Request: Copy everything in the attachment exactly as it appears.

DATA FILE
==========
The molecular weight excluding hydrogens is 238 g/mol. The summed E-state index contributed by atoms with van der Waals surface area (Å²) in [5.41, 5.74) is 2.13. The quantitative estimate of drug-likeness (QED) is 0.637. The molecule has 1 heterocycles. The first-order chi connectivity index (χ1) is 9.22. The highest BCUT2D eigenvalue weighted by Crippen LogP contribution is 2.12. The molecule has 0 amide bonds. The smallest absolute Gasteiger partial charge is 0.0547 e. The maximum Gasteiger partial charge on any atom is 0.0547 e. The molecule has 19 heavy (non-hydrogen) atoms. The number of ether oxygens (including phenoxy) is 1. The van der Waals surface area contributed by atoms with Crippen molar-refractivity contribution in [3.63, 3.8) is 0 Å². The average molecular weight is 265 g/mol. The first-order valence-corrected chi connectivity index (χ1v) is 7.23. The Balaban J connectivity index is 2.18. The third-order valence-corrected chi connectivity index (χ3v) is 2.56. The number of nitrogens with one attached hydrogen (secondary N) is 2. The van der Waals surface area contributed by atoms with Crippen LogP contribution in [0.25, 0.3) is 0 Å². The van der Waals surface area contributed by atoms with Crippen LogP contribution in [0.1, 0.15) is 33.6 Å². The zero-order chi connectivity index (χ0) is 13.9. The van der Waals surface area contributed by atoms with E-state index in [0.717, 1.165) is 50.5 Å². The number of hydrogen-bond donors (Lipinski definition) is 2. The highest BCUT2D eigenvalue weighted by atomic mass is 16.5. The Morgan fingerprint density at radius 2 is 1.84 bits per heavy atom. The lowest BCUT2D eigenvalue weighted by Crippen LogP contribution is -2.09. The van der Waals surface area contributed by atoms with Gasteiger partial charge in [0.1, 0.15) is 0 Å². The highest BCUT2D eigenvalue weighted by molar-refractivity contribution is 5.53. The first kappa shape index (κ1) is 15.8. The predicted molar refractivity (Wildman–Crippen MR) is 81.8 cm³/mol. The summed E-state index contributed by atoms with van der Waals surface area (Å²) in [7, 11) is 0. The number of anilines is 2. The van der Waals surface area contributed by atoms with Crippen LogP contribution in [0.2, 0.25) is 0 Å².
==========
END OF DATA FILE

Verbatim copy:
The molecular weight excluding hydrogens is 238 g/mol. The summed E-state index contributed by atoms with van der Waals surface area (Å²) in [5.41, 5.74) is 2.13. The quantitative estimate of drug-likeness (QED) is 0.637. The molecule has 1 heterocycles. The first-order chi connectivity index (χ1) is 9.22. The highest BCUT2D eigenvalue weighted by Crippen LogP contribution is 2.12. The molecule has 0 amide bonds. The smallest absolute Gasteiger partial charge is 0.0547 e. The maximum Gasteiger partial charge on any atom is 0.0547 e. The molecule has 19 heavy (non-hydrogen) atoms. The number of ether oxygens (including phenoxy) is 1. The van der Waals surface area contributed by atoms with Crippen molar-refractivity contribution in [3.63, 3.8) is 0 Å². The average molecular weight is 265 g/mol. The first-order valence-corrected chi connectivity index (χ1v) is 7.23. The Balaban J connectivity index is 2.18. The third-order valence-corrected chi connectivity index (χ3v) is 2.56. The number of nitrogens with one attached hydrogen (secondary N) is 2. The van der Waals surface area contributed by atoms with Crippen LogP contribution in [0.25, 0.3) is 0 Å². The van der Waals surface area contributed by atoms with Crippen LogP contribution in [0.1, 0.15) is 33.6 Å². The zero-order chi connectivity index (χ0) is 13.9. The van der Waals surface area contributed by atoms with E-state index in [0.717, 1.165) is 50.5 Å². The number of hydrogen-bond donors (Lipinski definition) is 2. The highest BCUT2D eigenvalue weighted by atomic mass is 16.5. The Morgan fingerprint density at radius 2 is 1.84 bits per heavy atom. The lowest BCUT2D eigenvalue weighted by Crippen LogP contribution is -2.09. The van der Waals surface area contributed by atoms with Gasteiger partial charge in [0.1, 0.15) is 0 Å². The highest BCUT2D eigenvalue weighted by molar-refractivity contribution is 5.53. The first kappa shape index (κ1) is 15.8. The predicted molar refractivity (Wildman–Crippen MR) is 81.8 cm³/mol. The summed E-state index contributed by atoms with van der Waals surface area (Å²) in [7, 11) is 0. The number of anilines is 2. The van der Waals surface area contributed by atoms with Crippen LogP contribution in [0.2, 0.25) is 0 Å².